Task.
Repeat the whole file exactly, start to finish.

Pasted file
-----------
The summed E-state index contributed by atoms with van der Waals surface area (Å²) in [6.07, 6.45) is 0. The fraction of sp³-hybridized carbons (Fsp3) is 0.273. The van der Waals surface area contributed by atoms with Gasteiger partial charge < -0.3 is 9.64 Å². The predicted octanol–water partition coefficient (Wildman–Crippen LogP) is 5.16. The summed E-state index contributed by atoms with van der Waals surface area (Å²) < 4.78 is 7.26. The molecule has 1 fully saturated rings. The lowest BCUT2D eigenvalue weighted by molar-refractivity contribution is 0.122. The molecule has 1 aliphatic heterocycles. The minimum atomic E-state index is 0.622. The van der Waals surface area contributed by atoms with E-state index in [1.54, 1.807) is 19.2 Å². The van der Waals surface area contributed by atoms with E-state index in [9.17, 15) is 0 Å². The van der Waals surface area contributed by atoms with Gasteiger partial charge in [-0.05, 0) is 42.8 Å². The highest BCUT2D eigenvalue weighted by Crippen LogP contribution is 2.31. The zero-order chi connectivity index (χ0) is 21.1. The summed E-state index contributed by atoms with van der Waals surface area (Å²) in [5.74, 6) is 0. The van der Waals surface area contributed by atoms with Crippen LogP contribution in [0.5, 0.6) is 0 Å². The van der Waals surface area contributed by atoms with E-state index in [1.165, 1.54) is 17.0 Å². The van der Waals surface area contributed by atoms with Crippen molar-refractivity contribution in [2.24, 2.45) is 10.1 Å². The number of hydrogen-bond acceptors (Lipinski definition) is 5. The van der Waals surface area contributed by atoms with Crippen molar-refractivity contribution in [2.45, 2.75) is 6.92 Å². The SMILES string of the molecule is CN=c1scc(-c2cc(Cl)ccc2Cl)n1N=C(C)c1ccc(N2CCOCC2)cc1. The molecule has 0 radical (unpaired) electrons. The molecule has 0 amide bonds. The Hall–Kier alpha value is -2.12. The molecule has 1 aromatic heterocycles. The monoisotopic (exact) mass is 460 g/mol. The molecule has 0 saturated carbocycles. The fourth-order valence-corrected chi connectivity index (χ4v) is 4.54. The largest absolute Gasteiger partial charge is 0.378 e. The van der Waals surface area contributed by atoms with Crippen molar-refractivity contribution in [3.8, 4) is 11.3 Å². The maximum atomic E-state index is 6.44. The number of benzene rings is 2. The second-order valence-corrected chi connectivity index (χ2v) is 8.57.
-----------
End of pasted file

The summed E-state index contributed by atoms with van der Waals surface area (Å²) in [6.07, 6.45) is 0. The fraction of sp³-hybridized carbons (Fsp3) is 0.273. The van der Waals surface area contributed by atoms with Gasteiger partial charge < -0.3 is 9.64 Å². The predicted octanol–water partition coefficient (Wildman–Crippen LogP) is 5.16. The summed E-state index contributed by atoms with van der Waals surface area (Å²) < 4.78 is 7.26. The molecule has 1 fully saturated rings. The lowest BCUT2D eigenvalue weighted by molar-refractivity contribution is 0.122. The molecule has 1 aliphatic heterocycles. The minimum atomic E-state index is 0.622. The van der Waals surface area contributed by atoms with E-state index in [1.54, 1.807) is 19.2 Å². The van der Waals surface area contributed by atoms with E-state index in [9.17, 15) is 0 Å². The van der Waals surface area contributed by atoms with Gasteiger partial charge in [-0.05, 0) is 42.8 Å². The highest BCUT2D eigenvalue weighted by Crippen LogP contribution is 2.31. The zero-order chi connectivity index (χ0) is 21.1. The summed E-state index contributed by atoms with van der Waals surface area (Å²) in [5.74, 6) is 0. The van der Waals surface area contributed by atoms with Crippen LogP contribution in [0.5, 0.6) is 0 Å². The van der Waals surface area contributed by atoms with E-state index in [1.165, 1.54) is 17.0 Å². The van der Waals surface area contributed by atoms with Crippen molar-refractivity contribution in [2.24, 2.45) is 10.1 Å². The number of hydrogen-bond acceptors (Lipinski definition) is 5. The van der Waals surface area contributed by atoms with Crippen molar-refractivity contribution in [2.45, 2.75) is 6.92 Å². The SMILES string of the molecule is CN=c1scc(-c2cc(Cl)ccc2Cl)n1N=C(C)c1ccc(N2CCOCC2)cc1. The molecule has 0 radical (unpaired) electrons. The molecule has 0 amide bonds. The Hall–Kier alpha value is -2.12. The molecule has 1 aromatic heterocycles. The monoisotopic (exact) mass is 460 g/mol. The molecule has 0 saturated carbocycles. The fourth-order valence-corrected chi connectivity index (χ4v) is 4.54. The largest absolute Gasteiger partial charge is 0.378 e. The van der Waals surface area contributed by atoms with Crippen molar-refractivity contribution in [3.8, 4) is 11.3 Å². The maximum atomic E-state index is 6.44. The number of benzene rings is 2. The second-order valence-corrected chi connectivity index (χ2v) is 8.57.